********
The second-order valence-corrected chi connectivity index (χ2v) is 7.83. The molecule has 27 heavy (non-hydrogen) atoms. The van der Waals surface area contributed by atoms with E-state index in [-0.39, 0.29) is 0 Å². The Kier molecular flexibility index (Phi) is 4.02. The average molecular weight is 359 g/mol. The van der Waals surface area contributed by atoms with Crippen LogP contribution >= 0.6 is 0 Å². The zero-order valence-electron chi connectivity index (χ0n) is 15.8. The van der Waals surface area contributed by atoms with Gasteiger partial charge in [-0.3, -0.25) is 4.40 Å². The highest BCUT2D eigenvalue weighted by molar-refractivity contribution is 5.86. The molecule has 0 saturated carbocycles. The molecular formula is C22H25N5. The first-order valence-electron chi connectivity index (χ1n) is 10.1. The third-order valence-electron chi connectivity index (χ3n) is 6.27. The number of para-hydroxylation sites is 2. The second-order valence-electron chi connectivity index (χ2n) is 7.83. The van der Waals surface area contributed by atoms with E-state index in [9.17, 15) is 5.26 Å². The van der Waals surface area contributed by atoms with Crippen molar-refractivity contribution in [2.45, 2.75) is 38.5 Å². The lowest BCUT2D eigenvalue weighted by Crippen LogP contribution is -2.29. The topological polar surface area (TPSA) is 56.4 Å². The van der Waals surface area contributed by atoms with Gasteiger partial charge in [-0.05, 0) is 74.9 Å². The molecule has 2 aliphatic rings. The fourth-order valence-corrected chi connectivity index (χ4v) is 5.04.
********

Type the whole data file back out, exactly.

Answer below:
The second-order valence-corrected chi connectivity index (χ2v) is 7.83. The molecule has 27 heavy (non-hydrogen) atoms. The van der Waals surface area contributed by atoms with E-state index in [-0.39, 0.29) is 0 Å². The Kier molecular flexibility index (Phi) is 4.02. The average molecular weight is 359 g/mol. The van der Waals surface area contributed by atoms with Crippen LogP contribution >= 0.6 is 0 Å². The zero-order valence-electron chi connectivity index (χ0n) is 15.8. The van der Waals surface area contributed by atoms with Gasteiger partial charge in [-0.3, -0.25) is 4.40 Å². The highest BCUT2D eigenvalue weighted by molar-refractivity contribution is 5.86. The molecule has 0 saturated carbocycles. The molecular formula is C22H25N5. The first-order valence-electron chi connectivity index (χ1n) is 10.1. The third-order valence-electron chi connectivity index (χ3n) is 6.27. The number of para-hydroxylation sites is 2. The second-order valence-electron chi connectivity index (χ2n) is 7.83. The van der Waals surface area contributed by atoms with E-state index in [9.17, 15) is 5.26 Å². The van der Waals surface area contributed by atoms with Crippen molar-refractivity contribution in [2.45, 2.75) is 38.5 Å². The lowest BCUT2D eigenvalue weighted by Crippen LogP contribution is -2.29. The topological polar surface area (TPSA) is 56.4 Å². The van der Waals surface area contributed by atoms with Gasteiger partial charge in [-0.05, 0) is 74.9 Å². The molecule has 2 aliphatic rings. The fourth-order valence-corrected chi connectivity index (χ4v) is 5.04.